Naming things is hard. Part 1. Choosing a name for your brand

My favourite bread in London comes from the E5 Bakehouse, in E8. They also run the E5 Roasthouse, in E14.

Soho House New York is not in New Yorks SoHo. Soho House Berlin is also not in Soho because there is no Soho in Berlin. Soho House London is in Soho though.

When opening another Soho House in London it was sensibly named after its East London location and called Shoreditch House. A little while later, they opened a Pizza restaurant downstairs and called it Pizza East. It was so successful that they opened another one in Portabello, and so Pizza East, West was born.

In West London, the Westfield Vue cinema is near Shepherds Bush, but the West London Shepherds Bush Vue is not in Westfield. Also, don’t get confused with the West End Vue or the East London Westfield Vue.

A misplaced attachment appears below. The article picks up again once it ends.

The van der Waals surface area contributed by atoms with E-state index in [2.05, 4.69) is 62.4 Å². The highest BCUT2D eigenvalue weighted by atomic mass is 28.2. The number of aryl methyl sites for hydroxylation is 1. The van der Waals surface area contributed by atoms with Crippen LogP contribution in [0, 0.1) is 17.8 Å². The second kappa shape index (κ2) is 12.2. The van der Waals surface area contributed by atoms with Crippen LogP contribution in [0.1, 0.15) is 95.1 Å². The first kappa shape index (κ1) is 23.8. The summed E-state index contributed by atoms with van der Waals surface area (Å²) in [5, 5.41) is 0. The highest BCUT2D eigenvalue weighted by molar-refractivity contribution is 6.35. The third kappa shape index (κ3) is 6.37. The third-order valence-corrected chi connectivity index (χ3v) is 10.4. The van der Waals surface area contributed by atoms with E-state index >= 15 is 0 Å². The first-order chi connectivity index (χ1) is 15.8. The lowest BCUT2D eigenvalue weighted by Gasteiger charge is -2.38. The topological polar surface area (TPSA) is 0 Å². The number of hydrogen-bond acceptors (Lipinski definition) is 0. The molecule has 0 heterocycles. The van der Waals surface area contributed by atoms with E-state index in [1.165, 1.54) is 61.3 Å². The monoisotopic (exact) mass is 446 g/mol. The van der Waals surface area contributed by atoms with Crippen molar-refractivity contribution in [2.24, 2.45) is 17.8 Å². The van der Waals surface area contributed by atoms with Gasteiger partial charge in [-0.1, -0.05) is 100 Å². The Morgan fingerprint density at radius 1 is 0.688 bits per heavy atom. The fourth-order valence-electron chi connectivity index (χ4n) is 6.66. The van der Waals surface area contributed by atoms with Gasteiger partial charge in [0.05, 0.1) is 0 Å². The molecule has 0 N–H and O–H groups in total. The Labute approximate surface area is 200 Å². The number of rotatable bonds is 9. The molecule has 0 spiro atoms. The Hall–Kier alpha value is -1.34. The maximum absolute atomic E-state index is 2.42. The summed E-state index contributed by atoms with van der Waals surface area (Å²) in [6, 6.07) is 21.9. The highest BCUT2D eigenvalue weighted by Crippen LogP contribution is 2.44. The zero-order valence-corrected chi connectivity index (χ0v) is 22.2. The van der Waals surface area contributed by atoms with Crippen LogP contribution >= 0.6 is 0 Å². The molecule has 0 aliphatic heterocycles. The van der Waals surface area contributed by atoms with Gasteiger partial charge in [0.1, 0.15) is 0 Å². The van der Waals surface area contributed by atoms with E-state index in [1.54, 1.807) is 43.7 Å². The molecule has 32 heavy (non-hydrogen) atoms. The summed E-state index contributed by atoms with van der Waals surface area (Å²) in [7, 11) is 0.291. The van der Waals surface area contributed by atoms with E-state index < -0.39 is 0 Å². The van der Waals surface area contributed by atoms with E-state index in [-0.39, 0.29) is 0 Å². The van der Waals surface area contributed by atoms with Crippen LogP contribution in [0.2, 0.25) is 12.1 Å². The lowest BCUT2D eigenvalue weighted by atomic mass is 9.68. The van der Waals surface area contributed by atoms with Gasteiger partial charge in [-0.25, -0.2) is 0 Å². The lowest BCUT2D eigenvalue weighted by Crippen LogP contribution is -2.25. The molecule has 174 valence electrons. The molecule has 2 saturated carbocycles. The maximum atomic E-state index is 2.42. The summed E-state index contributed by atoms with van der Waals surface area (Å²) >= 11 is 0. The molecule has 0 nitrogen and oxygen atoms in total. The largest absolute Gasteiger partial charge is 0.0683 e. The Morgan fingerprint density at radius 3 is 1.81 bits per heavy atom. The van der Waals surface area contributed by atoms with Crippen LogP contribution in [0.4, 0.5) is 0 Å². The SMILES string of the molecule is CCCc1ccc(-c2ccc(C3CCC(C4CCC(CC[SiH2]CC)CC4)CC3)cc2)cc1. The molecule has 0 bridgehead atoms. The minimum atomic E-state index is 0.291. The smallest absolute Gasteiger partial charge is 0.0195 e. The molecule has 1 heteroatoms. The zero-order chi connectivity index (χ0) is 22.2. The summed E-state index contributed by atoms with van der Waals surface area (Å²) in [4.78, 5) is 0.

While these slightly messy and inconsistent E5 and Soho House examples make my eyes roll a bit, the Vue cinemas vs. Westfield vs. cardinal directions issue causes me genuine confusion whenever I use them. More than once I have arrived at the wrong Vue, and more than once I have tried searching for showtimes online, only to be so confused by the locations that I’ve searched for an Odeon instead.

Lesson 1. Brand names with geographical or cardinal directions are a bad idea. If ever you change location or grow, they become obsolete, a little naff looking for their inaccuracy, or at worse, confusing and potentially detrimental to your customers.

Brand names matter.

Lesson 2. E5, Soho House and Westfield (and Vue) all seem to be doing very well. They’re all growing, and to varying extents, quite desirable brands to be associated with or to have in your area.

Maybe brand names don’t matter.

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